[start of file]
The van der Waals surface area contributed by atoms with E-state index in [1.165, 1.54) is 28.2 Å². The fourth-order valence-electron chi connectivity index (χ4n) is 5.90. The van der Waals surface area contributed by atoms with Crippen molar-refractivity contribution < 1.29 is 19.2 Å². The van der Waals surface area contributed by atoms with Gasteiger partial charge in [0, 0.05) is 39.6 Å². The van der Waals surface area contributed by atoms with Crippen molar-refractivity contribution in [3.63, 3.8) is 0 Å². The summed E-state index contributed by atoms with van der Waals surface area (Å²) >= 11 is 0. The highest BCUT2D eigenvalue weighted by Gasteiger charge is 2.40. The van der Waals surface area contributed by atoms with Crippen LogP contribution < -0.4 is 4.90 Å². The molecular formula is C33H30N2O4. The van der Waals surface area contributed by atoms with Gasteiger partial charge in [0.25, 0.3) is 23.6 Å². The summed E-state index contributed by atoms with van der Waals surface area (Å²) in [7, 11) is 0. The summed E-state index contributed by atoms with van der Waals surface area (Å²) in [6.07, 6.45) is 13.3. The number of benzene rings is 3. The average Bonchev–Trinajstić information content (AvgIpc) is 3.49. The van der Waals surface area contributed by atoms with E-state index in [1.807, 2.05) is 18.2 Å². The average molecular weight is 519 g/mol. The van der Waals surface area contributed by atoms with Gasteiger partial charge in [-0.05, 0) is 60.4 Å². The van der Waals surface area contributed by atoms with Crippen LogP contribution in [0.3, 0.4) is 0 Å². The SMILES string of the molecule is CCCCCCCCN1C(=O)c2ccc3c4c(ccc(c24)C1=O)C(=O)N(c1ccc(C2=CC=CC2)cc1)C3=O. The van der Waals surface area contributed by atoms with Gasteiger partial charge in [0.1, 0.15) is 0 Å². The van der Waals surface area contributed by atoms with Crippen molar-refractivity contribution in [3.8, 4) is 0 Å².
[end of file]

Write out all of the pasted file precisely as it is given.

The van der Waals surface area contributed by atoms with E-state index in [1.165, 1.54) is 28.2 Å². The fourth-order valence-electron chi connectivity index (χ4n) is 5.90. The van der Waals surface area contributed by atoms with Crippen molar-refractivity contribution < 1.29 is 19.2 Å². The van der Waals surface area contributed by atoms with Gasteiger partial charge in [0, 0.05) is 39.6 Å². The van der Waals surface area contributed by atoms with Crippen molar-refractivity contribution in [3.63, 3.8) is 0 Å². The summed E-state index contributed by atoms with van der Waals surface area (Å²) >= 11 is 0. The highest BCUT2D eigenvalue weighted by Gasteiger charge is 2.40. The van der Waals surface area contributed by atoms with Crippen LogP contribution < -0.4 is 4.90 Å². The molecular formula is C33H30N2O4. The van der Waals surface area contributed by atoms with Gasteiger partial charge in [0.25, 0.3) is 23.6 Å². The summed E-state index contributed by atoms with van der Waals surface area (Å²) in [7, 11) is 0. The summed E-state index contributed by atoms with van der Waals surface area (Å²) in [6.07, 6.45) is 13.3. The number of benzene rings is 3. The average Bonchev–Trinajstić information content (AvgIpc) is 3.49. The van der Waals surface area contributed by atoms with E-state index in [1.807, 2.05) is 18.2 Å². The average molecular weight is 519 g/mol. The van der Waals surface area contributed by atoms with Gasteiger partial charge in [-0.05, 0) is 60.4 Å². The van der Waals surface area contributed by atoms with Crippen LogP contribution in [0.3, 0.4) is 0 Å². The SMILES string of the molecule is CCCCCCCCN1C(=O)c2ccc3c4c(ccc(c24)C1=O)C(=O)N(c1ccc(C2=CC=CC2)cc1)C3=O. The van der Waals surface area contributed by atoms with Gasteiger partial charge in [0.1, 0.15) is 0 Å². The van der Waals surface area contributed by atoms with Crippen molar-refractivity contribution in [3.8, 4) is 0 Å².